Mel Aravena’s bold follow-up to his excellent rendition of Ariel Dorfman’s controversial Death and the Maiden is the John Logan Broadway success Red. Based on the life of Mark Rothko, the play elegantly brings to the foreground the control and abandon prevalent in art, the hypocrisy of the medium as a profession, and the transition from the old guard to the new. The excellently crafted script is elevated to new heights through Aravena’s deft hand, and a remarkable performance by Rod McTaggart as Rothko.
It’s 1958, and Mark Rothko (McTaggart) has just landed the greatest commission in the history of modern art: a series of murals for the Four Seasons Restaurant in Manhattan. An unprecedented achievement, Rothko is content to brandish his hefty paycheck with pride. Over the course of two years, his assistant, Ken (Mischa Aravena), begins to see the cracks in his façade. As the times change, and the art world progresses, so, too, do Ken’s ideologies. Questioning Rothko’s artistic integrity, Ken brings to light the hypocrisy of his practice, and forces him to acknowledge his looming obsolescence.
The script is masterful. Delicately poignant dialogue centers the production on the transient nature of success, and its ambiguous definition within the artistic community. From the play’s first scene, we are meant to discuss the manner in which the sons of art murder their fathers. Speaking of his own success, and disparaging fellow artists Picasso and Pollock, Rothko adamantly lectures on this unavoidable transition. This theme serves as poetic bookmarks, addressing Rothko’s own place in art history, having become one of its fathers himself. As it becomes increasingly evident that his decline is looming, Rothko struggles to accept his place.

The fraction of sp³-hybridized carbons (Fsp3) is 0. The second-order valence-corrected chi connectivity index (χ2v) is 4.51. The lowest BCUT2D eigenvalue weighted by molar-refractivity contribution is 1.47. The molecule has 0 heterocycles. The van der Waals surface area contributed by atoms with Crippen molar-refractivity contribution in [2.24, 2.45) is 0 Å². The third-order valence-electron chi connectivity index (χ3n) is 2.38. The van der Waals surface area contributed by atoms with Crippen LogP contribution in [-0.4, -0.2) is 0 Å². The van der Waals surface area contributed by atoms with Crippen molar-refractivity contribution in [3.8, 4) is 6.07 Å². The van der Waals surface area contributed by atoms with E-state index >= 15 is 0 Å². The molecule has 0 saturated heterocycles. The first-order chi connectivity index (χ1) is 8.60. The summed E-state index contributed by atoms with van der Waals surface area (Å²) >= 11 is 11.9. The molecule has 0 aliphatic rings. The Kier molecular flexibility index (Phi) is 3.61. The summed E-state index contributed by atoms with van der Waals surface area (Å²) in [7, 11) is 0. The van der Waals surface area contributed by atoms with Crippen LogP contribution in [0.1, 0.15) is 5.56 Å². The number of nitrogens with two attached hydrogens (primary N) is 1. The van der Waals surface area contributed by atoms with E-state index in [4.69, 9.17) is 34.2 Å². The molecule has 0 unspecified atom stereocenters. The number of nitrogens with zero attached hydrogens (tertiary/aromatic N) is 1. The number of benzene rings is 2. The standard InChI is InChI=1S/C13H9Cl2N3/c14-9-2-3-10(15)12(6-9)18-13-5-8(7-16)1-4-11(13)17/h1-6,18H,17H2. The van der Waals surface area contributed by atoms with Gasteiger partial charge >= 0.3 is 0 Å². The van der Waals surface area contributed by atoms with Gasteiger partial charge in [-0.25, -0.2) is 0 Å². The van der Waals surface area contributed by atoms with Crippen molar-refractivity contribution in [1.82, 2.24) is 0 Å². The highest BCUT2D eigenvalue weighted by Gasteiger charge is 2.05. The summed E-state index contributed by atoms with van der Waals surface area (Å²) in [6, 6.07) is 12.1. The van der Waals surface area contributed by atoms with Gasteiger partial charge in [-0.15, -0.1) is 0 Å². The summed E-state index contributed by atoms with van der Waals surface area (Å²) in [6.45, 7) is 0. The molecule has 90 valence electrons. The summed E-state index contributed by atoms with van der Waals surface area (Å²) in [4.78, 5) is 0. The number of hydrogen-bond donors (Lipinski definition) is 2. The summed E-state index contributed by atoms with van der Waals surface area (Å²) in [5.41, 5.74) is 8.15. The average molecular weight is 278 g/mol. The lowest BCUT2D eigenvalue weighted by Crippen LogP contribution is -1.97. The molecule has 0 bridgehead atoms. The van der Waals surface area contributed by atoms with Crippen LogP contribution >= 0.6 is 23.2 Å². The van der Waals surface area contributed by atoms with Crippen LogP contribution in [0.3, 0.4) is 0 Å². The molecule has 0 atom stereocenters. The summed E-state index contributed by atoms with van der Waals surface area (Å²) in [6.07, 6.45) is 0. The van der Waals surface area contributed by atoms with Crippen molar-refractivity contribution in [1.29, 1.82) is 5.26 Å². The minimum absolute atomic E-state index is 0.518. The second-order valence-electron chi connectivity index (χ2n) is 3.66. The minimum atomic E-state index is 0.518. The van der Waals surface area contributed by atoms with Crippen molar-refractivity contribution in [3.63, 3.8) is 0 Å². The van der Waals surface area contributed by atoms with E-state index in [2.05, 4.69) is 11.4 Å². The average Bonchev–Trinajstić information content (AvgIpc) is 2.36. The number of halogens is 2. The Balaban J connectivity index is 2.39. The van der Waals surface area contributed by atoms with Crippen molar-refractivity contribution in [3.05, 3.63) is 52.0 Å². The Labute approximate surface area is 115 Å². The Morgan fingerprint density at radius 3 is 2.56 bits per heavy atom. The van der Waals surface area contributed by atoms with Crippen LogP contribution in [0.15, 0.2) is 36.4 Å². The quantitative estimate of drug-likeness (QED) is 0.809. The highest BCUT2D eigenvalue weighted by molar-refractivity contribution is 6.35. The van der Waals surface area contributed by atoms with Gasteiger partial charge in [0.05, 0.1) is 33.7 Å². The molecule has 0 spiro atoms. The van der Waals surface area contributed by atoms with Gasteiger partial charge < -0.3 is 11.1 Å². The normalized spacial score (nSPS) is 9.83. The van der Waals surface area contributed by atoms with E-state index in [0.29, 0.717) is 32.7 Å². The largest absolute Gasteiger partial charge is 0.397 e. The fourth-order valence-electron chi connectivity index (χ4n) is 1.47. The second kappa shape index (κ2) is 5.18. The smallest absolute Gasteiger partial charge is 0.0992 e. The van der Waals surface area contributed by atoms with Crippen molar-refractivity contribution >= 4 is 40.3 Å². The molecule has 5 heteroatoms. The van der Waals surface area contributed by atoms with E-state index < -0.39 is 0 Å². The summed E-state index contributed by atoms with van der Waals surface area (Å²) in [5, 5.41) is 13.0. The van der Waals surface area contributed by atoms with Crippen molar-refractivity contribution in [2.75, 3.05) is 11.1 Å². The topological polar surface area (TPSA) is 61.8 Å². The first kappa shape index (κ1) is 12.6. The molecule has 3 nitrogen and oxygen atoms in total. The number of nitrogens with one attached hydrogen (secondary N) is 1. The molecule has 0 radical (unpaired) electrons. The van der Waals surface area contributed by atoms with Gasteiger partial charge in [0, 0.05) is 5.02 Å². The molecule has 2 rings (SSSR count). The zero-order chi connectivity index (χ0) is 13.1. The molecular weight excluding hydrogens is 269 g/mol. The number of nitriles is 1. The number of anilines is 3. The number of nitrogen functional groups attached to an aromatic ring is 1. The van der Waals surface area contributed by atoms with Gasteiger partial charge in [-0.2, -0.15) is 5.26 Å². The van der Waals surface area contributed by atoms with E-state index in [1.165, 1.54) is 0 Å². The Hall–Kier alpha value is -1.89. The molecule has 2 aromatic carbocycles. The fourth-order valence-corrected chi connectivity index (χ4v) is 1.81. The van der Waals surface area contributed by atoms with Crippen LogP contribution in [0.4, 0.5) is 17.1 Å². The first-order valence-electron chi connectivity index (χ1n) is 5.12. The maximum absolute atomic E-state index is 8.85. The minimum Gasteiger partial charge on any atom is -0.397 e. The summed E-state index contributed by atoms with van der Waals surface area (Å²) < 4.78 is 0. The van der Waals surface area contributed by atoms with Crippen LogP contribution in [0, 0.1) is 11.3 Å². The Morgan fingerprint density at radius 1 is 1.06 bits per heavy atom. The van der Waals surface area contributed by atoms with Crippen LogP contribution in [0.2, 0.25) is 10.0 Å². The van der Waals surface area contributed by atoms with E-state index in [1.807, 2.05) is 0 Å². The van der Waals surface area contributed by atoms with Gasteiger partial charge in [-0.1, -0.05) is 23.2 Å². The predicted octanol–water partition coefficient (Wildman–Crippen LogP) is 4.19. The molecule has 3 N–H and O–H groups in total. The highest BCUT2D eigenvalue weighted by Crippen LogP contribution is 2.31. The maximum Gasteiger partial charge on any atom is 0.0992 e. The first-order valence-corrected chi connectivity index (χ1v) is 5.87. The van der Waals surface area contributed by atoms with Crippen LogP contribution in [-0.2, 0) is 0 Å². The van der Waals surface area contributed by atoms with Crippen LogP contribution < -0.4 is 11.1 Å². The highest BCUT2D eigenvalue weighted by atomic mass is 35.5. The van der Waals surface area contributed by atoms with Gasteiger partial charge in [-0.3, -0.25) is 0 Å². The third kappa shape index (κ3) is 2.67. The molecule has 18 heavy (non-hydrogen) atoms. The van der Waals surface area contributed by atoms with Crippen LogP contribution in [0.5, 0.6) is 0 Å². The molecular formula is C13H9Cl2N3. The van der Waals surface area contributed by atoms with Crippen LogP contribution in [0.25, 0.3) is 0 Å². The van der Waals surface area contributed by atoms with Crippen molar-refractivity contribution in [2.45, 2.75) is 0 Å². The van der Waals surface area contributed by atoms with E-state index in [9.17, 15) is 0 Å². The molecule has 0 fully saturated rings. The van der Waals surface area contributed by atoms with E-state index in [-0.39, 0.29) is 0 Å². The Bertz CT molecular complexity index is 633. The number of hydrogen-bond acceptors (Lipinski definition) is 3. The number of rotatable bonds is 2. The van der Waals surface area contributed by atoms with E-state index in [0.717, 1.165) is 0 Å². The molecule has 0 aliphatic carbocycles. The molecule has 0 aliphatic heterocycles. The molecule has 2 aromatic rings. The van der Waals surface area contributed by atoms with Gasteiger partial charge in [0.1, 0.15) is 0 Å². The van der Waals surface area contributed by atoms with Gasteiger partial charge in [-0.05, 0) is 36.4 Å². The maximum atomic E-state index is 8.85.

A cynical, arrogant, self-righteous man, Rothko borders on insufferable. Brilliant, to be sure, but hardly a man to hear you in a debate, or one to admit his shortcomings. McTaggart balances his many hues with remarkable ease and tact. He elevates the scripts’ wry wit and humour, and portrays Rothko’s somber suffering with poise. He’s captivating and engaging, allowing the audience to laugh while still the preserving script’s powerful emotion. Though his role in Death and the Maiden was a challenging one, here McTaggart has been given the room to run. He’s shown us what he can do, and his range is impressive.
Mischa Aravena as greenhorn assistant transformed, Ken, takes a bit of time to catch his stride. His lack of familiarity with the subject matter seeps through only the faintest cracks in his otherwise excellent performance. From first entering the studio in 1958, clumsy, bumbling and eager to please, he manages to pull off a well-timed comedic sense. As Ken begins to see the fallibility of his teacher, and truly learns by questioning Rothko’s authority, he grows progressively more confident in his accusations. Mischa’s performance, too, improves by leaps and bounds as he sinks his teeth into the role.
The set mimics that of the Broadway production – an empty studio space, paint litters the floor, with jars stacked on shelves, easels and stretched canvases lining the walls. It’s a simple set to the untrained eye, but keep those lids open for sneaky art history references that have been planted around the stage. The subtle Easter egg gems are pure gold for those in the know.
Mel Aravena has done a wonderful job with the two-man production. Though the script addresses challenging subject matter, such as the hypocrisy of art for financial gain, it maintains a striking wit and sense of humour. Through excellent direction, Red did not suffer the fate of missed laughs. It’s not uncommon to lose an audience if the severity of the subject matter overshadows the impact or significance of its subtler humour. Aravena deftly executed the production in such a way that its weighty themes never overshadowed its comedic elements.
Red has its fourth, and sold out, show tonight, Thursday, November 14, at 8:00pm at the Pearl Company in Hamilton. There are two more performances remaining, this Friday and Saturday at 8:00pm. Don’t miss this production. This is only the beginning of an impressive career in the theatre for Mel Aravena.